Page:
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Photo of Hazaz-Berger Hagar
Hazaz-Berger Hagar
PhD candidate The Hebrew University of JerusalemDepartment of Sociology & Anthropology



Hagar Hazaz Berger is a Ph.D candidate at the Hebrew University, Jerusalem, Israel. She is also a Lecturer at the Occupational Therapy School at the Hebrew University and at College of Management Academic Studies and nursing Schools. She is interested in meaning, identity, protest, searching for meaning, everyday life, suffering, and emotions.

Her current research project is searching for meaning and identity construction during social protest. Hagar is a co-founder of the Israel Psychological anthropology section in the Israeli Anthropological Association and a co-editor of the Israeli sociological Association newsletter.

Photo of Amir Hampel
Amir Hampel
Junior Fellow Southern University of Science and Technology, ChinaSociety of Fellows in the Liberal Arts



Amir Hampel received his PhD from the University of Chicago’s Department of Comparative Human Development in 2017. His research has focused on young professionals in China who are studying public speaking and social skills. This work analyzes self-help psychology in the context of rapid social change, and the role of a globalizing self-help in local cultural politics. He is now studying therapeutic massage for children in China. This project asks how various experts produce knowledge about children’s psychosocial development.

Photo of Edda Heyken
Edda Heyken
Research Associate Freie Universität BerlinInstitute of Social and Cultural Anthropology, CRC 1171 Affective Societies


Edda Heyken is a Doctoral Researcher working in the anthropological-psychiatric project “Affective Efforts of Migration: South and North Vietnamese Lifeworlds in Separated and Reunified Berlin” at the in the CRC “Affective Societies” at Freie Universität Berlin. In her doctoral thesis, she addresses the question of how affects influence memory-making processes as well as non-/belonging in the lives of elderly South Vietnamese refugees in Berlin. Her research interests encompass memory and silence from a psychological anthropological perspective.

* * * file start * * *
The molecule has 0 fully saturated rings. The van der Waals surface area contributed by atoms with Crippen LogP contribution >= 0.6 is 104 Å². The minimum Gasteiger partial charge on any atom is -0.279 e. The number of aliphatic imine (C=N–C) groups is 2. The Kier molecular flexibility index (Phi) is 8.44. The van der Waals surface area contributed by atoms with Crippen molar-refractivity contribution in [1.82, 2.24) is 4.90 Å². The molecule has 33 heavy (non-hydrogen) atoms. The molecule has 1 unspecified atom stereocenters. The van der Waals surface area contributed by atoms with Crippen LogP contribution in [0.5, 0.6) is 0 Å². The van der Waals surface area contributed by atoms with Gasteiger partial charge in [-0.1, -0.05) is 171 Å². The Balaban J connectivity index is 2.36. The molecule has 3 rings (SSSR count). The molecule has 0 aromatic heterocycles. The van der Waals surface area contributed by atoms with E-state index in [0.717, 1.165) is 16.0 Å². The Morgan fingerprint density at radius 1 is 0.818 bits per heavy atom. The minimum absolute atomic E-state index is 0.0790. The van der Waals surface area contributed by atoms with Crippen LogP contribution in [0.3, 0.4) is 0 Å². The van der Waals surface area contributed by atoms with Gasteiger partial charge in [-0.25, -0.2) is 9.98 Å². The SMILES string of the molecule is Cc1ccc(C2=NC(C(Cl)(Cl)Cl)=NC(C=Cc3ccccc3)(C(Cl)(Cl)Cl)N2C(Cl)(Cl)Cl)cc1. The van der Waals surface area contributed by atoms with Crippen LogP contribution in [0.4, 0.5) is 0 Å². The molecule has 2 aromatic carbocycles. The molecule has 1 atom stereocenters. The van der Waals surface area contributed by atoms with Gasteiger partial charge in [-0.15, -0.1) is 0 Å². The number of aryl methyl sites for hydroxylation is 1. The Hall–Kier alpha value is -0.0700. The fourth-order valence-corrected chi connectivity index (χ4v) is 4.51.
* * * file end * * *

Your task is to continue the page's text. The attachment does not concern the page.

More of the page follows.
Photo of Gil Hizi
Gil Hizi
(PhD) 高樂, Humboldt Postdoctoral Fellow University of CologneGlobal South Study Center


Gil Hizi is a Humboldt postdoctoral fellow in anthropology in the Global South Study Centre at the University of Cologne (PhD University of Sydney, 2018). He studies social change in China with the focus on concepts of personhood, interpersonal ethics and emotions. His field research has been mostly based in psychotherapeutic centres and extracurricular programmes of personal development. Gil has published his work in journals of Anthropology and Asian Studies, including Ethos, Social Analysis, Asian Studies Review, and Hau.

Photo of Andrew Hodges
Andrew Hodges
Academic Editor and Translator



Andrew Hodges runs an editorial and translation business in the UK. He had a former career as a social anthropologist. His areas of expertise include the anthropology of football fan cultures, and the post-socialist transformation of work in Serbia and Croatia. He translates from Croatian, German, and Spanish into English. He is a transactional analysis trainee interested in psychotherapy, and has worked as research project evaluator for the European Association for Transactional Analysis (EATA).

For ENPA, Andrew is the person in charge with the IT/Web & mailing list.

Photo of Mirjam Holleman
Mirjam Holleman
Anthropologist University of AlabamaBiocultural Medical anthropology PhD. 2019

Using a novel approach to existing methods in cognitive anthropology, Mirjam Holleman developed an intra-culturally sensitive yet cross-culturally replicable and comparative way of measuring attitudes toward people with physical disabilities in order to assess the social integration of this group in the mental maps of non-disabled citizens and in society. Her field research in Poland provides a pilot study for these methodologies, which she hopes to apply on a larger and more comparative scale in other regions throughout Europe.

Photo of Kevin Hong (洪泽)
Kevin Hong (洪泽)
PhD. Assistant Professor in the Department of Sociology at the University of MacauResearch Associate in the Department of Human Evolutionary Biology at Harvard University


Kevin Hong is currently an assistant professor of sociology at the University of Macau, and is interested in human behavior and culture from evolutionary and cognitive perspectives. He obtained a bachelor’s degree in Biology from Grinnell College, a master’s degree in Evolutionary Biology from the University of Pennsylvania, and a PhD in Human Evolutionary Biology from Harvard University. Research-wise, he uses methodologically diverse approaches (e.g., theoretical modeling, quantitative analysis of historical data, ethnographic fieldwork) to study human behavior and culture from rainmaking to gambling, with special attention paid to information processing at the individual level and information transmission at the population level. His publications appear in diverse journal venues such as Current Anthropology, American Anthropologist, Behavior and Brain Sciences, Human Nature, Human Ecology, Religion, Brain & Behavior, Journal of Theoretical Biology, and Cognitive Science.

Keywords representing his interest: Cultural Evolution; Evolutionary Anthropology; Evolutionary Psychology; Cognitive Science